As "Man from Wasichustan" points out on dailykos.com:
If Hobby Lobby's owners can give their Corporation religion, their religion gives Hobby Lobby's owners--and any other owner, shareholder, officer, whatever--liability for the actions of the corporation. Mr. Papantonio, who happens to be one of America's preeminent trial lawyers, sees it as an opportunity to sue owners for the company's negligence.Quoting Alex Park at MotherJones.com (emphasis added):
Some other people, it turns out, agree with his assessment and expand on what it means....
Basically, what you need to know is that if you and some friends start a company that makes a lot of money, you'll be rich, but if it incurs a lot of debt and fails, you won't be left to pay its bills. The Supreme Court affirmed this arrangement in a 2001 case, Cedric Kushner Promotions vs. Don King:
linguistically speaking, the employee and the corporation are different “persons,” even where the employee is the corporation’s sole owner. After all, incorporation’s basic purpose is to create a distinct legal entity, with legal rights, obligations, powers, and privileges different from those of the natural individuals who created it, who own it, or whom it employs.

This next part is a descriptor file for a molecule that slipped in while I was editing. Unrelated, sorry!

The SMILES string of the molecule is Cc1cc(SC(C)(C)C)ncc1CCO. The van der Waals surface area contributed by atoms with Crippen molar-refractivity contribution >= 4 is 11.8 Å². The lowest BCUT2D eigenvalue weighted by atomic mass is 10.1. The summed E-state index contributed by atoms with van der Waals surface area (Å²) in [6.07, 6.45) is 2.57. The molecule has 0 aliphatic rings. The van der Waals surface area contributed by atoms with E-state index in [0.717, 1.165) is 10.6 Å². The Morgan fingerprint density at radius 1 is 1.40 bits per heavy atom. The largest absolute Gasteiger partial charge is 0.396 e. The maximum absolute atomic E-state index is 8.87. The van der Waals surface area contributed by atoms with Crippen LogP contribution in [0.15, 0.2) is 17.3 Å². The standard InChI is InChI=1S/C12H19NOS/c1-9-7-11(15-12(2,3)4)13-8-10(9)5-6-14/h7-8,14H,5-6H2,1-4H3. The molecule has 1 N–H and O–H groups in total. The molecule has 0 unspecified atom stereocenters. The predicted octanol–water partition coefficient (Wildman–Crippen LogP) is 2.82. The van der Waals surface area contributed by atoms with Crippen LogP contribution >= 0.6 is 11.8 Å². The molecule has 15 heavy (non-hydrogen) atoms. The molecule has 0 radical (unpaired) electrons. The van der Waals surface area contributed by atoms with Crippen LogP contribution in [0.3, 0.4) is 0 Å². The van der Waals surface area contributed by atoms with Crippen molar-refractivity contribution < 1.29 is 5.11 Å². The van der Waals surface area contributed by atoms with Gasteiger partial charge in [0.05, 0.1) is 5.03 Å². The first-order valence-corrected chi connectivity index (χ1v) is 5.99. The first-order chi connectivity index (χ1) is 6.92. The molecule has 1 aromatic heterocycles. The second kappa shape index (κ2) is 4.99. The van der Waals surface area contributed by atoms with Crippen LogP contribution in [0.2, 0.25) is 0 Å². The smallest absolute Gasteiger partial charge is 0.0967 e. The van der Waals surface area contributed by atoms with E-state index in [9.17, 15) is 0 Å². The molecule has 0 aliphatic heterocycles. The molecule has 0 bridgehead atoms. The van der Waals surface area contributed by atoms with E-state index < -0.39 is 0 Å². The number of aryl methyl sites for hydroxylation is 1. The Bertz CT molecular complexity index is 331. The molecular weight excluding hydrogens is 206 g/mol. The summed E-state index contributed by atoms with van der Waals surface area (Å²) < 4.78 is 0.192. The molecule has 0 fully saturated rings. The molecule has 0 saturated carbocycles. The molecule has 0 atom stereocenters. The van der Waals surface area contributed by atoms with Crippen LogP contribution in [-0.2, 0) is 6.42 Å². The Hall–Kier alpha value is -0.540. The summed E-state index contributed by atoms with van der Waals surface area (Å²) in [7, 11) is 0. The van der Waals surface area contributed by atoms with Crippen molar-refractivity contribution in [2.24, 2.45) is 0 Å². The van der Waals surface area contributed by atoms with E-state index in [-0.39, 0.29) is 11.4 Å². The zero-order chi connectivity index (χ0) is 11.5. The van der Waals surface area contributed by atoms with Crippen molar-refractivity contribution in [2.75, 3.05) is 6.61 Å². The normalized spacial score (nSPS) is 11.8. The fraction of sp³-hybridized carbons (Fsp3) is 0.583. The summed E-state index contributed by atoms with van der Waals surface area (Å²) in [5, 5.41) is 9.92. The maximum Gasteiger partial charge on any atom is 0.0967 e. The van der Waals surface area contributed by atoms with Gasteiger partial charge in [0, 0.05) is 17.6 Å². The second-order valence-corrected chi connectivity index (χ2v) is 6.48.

Incidentally, this also holds for that falsehood taught in the MBA finance classes at the U. Maryland and other fine business schools - that dividends are "double-taxed". They aren't - the corporation is a distinct legal entity from the owners.That separation is what legal and business scholars call the "corporate veil," and it's fundamental to the entire operation. Now, thanks to the Hobby Lobby case, it's in question. By letting Hobby Lobby's owners assert their personal religious rights over an entire corporation, the Supreme Court has poked a major hole in the veil. In other words, if a company is not truly separate from its owners, the owners could be made responsible for its debts and other burdens.
"If religious shareholders can do it, why can’t creditors and government regulators pierce the corporate veil in the other direction?" Burt Neuborne, a law professor at New York University, asked in an email.
That's a question raised by 44 other law professors, who filed a friends-of-the-court brief that implored the Court to reject Hobby Lobby's argument and hold the veil in place. Here's what they argued:
Allowing a corporation, through either shareholder vote or board resolution, to take on and assert the religious beliefs of its shareholders in order to avoid having to comply with a generally-applicable law with a secular purpose is fundamentally at odds with the entire concept of incorporation. Creating such an unprecedented and idiosyncratic tear in the corporate veil would also carry with it unintended consequences, many of which are not easily foreseen.